What would you do for love?
Would you be willing to manipulate someone like in the film “Amélie?” In “Amélie,” the main character sets up an elaborate trail of clues in order to ask out the guy she’s fallen for.
Or would you put yourself in harm’s way? Think Westley from “A Princess Bride.” Westley defeated a swordsman, a giant, a genius, death itself, and an evil prince all in the name of love. And he maintains his sharp wit through all of it.
Maybe you’d pull a Patrick Verona from the 1999 film “10 Things I Hate About You” and try to serenade your way into someone’s heart?
A group of artists will tackle the question at ArtSmarterPrize 2016, a one-night exhibition/auction/trophy giveaway that will poke fun at the art world at Cris Worley Fine Arts this Friday.
ArtSmarterPrize 2016 is the creation of artist Christopher Blay‘s alter ego/performance art character Frank Artsmarter. He’s getting some help from Glasstire, the non-profit Texas art web site. The theme – What Would You Do For Love? – is meant to “encourage the artists to pander to the judges,” says Artsmarter. He also says it’s important for the artist to think about what they might do for romantic love as well. There are 18 artists participating. Some have made videos to address the evening’s big question. Here’s one example; there are more on Glasstire.
ArtSmarterPrize 2016 was created to mimic ArtPrize Dallas, which had been planned to premiere this Spring. As D Magazine explains, “ArtPrize is a kind of free-for-all that allows anyone to enter art work into the festival. The public then votes for the pieces they like the most, and the art with the most votes wins a hefty pay-out.” ArtPrize got its start in Grand Rapids, Mich., where it is a successful event. But ArtPrize Dallas never caught the traction needed to bring the concept to Big D. That didn’t stop Frank Artsmarter from deciding to continue with his funhouse-mirror version of the event.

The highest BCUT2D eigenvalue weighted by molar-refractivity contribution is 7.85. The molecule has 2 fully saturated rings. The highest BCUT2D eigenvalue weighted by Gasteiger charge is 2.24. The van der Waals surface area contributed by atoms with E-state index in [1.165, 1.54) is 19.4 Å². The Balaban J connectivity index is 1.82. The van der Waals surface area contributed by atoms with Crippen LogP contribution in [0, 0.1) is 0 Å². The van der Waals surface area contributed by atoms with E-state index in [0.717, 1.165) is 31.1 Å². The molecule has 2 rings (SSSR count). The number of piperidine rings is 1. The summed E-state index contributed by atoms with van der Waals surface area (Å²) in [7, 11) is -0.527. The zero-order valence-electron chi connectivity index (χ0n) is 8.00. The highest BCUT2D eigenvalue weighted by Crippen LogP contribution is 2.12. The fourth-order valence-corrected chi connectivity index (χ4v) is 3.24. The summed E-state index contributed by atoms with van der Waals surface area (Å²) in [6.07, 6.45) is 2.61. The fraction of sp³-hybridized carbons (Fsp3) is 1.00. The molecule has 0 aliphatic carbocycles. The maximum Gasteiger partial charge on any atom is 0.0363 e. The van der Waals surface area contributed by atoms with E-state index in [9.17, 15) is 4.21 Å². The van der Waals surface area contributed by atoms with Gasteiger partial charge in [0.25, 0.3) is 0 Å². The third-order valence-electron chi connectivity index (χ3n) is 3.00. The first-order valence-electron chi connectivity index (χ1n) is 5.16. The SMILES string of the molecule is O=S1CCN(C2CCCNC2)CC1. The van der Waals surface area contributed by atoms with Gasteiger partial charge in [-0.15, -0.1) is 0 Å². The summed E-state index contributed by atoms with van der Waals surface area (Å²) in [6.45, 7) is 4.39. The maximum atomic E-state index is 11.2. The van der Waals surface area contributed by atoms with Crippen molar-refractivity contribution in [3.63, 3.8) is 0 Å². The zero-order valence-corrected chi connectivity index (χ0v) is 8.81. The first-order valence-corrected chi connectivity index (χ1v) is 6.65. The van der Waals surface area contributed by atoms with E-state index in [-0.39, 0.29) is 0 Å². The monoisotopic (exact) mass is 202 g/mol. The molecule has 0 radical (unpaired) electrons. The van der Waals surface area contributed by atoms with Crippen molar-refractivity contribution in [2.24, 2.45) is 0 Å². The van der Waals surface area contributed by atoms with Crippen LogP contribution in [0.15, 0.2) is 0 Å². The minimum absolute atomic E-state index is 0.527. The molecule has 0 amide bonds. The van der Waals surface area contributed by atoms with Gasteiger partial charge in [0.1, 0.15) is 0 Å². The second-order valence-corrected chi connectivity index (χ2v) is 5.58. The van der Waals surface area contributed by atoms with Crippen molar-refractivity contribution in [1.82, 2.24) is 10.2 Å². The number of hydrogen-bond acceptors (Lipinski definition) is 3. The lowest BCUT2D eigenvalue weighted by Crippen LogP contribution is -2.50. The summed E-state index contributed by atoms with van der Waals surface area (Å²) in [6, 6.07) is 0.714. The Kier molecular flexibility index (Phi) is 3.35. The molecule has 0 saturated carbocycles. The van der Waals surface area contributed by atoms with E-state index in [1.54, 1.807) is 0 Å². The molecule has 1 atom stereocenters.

So, just as they would have for ArtPrize, artist have submitted their work for ArtSmarterPrize 2016. And the public will get an opportunity to view it. There will be a silent auction – bids start at 50 cents – and the artists will get to keep 100% of their earnings. But, unlike ArtPrize, the winner of ArtSmarter Prize 2016 just receives a trophy. Actually, all of the artists might receive trophies. Frank Artsmarter and his guest jurors, Cris Worley (Cris Worley Fine Arts) and Danette Dufilho (Conduit Gallery), will deliberate on the entries and choose the winner.
If you’re still with me after all of that, you might be wondering who Christopher Blay is, why he needs an alter ego and why in the world he dreamed up such a farcical event. (I know I was.)
Blay, who lives in Fort Worth, was trained as a photographer, but has been focusing on installation work and public art. He told the Dallas Observer that he’s “obsessed with images and even though I don’t want to add more images into the world, I want to reflect on images because they’re everywhere.” An example of Blay’s reflections might include an ark he created on Noah Street in Oak Cliff that stood for 40 days and 40 nights. Doors from abandoned homes in the neighborhood covered its exterior. (Learn more here.)
Frank Artsmarter exists to poke fun at the sometimes stodgy art world. And Artsmarter’s jokes come out in a variety of ways. There’s this ArtSmarterPrize of course, but he also has these “infomercials” where he talks about viewing, buying and creating “Art the Smarter Way.” Artsmarter is also quite clever with the written word. An example of this can be seen on his most recent post on the Facebook event page for ArtSmarterPrize 2016 in which he does his best Donald Trump impersonation and declares that “The ArtSmarter Prize wants to take our art back.” Behind the tomfoolery though looks to be a message about the way art – and artists – are treated. Artsmarter/Blay is tired and frustrated with arts prizes. He wants more respect for art and for its worth to be more than what an award says it is. If you’re of the same mindset, then perhaps you’ll enjoy ArtSmarterPrize 2016.